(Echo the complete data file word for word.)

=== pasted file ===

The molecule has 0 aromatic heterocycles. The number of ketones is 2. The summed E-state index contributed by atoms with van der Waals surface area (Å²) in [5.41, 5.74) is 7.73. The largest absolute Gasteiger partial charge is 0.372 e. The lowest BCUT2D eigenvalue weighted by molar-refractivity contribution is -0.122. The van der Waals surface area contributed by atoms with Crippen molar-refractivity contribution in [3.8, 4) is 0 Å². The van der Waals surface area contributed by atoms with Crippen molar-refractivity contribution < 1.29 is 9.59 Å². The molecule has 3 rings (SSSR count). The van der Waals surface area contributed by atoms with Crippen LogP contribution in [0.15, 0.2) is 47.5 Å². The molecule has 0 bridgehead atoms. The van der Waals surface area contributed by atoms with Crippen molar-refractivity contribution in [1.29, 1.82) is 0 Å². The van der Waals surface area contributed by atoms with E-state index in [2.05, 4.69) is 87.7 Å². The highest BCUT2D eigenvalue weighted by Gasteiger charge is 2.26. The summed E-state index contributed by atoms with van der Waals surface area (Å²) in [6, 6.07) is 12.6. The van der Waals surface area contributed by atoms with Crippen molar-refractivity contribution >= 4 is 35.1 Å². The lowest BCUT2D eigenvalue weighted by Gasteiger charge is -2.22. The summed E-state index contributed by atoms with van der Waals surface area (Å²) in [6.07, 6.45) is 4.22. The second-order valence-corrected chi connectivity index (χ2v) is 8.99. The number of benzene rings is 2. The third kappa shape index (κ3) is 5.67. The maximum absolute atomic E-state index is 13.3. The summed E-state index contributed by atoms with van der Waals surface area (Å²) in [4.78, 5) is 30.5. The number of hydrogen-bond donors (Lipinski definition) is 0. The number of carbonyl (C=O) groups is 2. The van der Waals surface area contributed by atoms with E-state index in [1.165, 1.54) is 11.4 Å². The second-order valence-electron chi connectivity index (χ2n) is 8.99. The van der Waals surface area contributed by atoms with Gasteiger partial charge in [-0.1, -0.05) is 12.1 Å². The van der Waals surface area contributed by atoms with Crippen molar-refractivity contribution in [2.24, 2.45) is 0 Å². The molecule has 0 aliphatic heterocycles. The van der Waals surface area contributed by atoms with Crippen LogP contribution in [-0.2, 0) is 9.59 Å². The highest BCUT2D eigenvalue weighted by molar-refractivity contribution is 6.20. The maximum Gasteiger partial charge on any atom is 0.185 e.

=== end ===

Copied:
The molecule has 0 aromatic heterocycles. The number of ketones is 2. The summed E-state index contributed by atoms with van der Waals surface area (Å²) in [5.41, 5.74) is 7.73. The largest absolute Gasteiger partial charge is 0.372 e. The lowest BCUT2D eigenvalue weighted by molar-refractivity contribution is -0.122. The van der Waals surface area contributed by atoms with Crippen molar-refractivity contribution in [3.8, 4) is 0 Å². The van der Waals surface area contributed by atoms with Crippen molar-refractivity contribution < 1.29 is 9.59 Å². The molecule has 3 rings (SSSR count). The van der Waals surface area contributed by atoms with Crippen LogP contribution in [0.15, 0.2) is 47.5 Å². The molecule has 0 bridgehead atoms. The van der Waals surface area contributed by atoms with Crippen molar-refractivity contribution in [1.29, 1.82) is 0 Å². The van der Waals surface area contributed by atoms with E-state index in [2.05, 4.69) is 87.7 Å². The highest BCUT2D eigenvalue weighted by Gasteiger charge is 2.26. The summed E-state index contributed by atoms with van der Waals surface area (Å²) in [6, 6.07) is 12.6. The van der Waals surface area contributed by atoms with Crippen molar-refractivity contribution >= 4 is 35.1 Å². The lowest BCUT2D eigenvalue weighted by Gasteiger charge is -2.22. The summed E-state index contributed by atoms with van der Waals surface area (Å²) in [6.07, 6.45) is 4.22. The second-order valence-corrected chi connectivity index (χ2v) is 8.99. The number of benzene rings is 2. The third kappa shape index (κ3) is 5.67. The maximum absolute atomic E-state index is 13.3. The summed E-state index contributed by atoms with van der Waals surface area (Å²) in [4.78, 5) is 30.5. The number of hydrogen-bond donors (Lipinski definition) is 0. The number of carbonyl (C=O) groups is 2. The van der Waals surface area contributed by atoms with E-state index in [1.165, 1.54) is 11.4 Å². The second-order valence-electron chi connectivity index (χ2n) is 8.99. The van der Waals surface area contributed by atoms with Gasteiger partial charge in [-0.1, -0.05) is 12.1 Å². The van der Waals surface area contributed by atoms with Crippen molar-refractivity contribution in [2.24, 2.45) is 0 Å². The molecule has 0 aliphatic heterocycles. The van der Waals surface area contributed by atoms with Crippen LogP contribution in [-0.2, 0) is 9.59 Å². The highest BCUT2D eigenvalue weighted by molar-refractivity contribution is 6.20. The maximum Gasteiger partial charge on any atom is 0.185 e.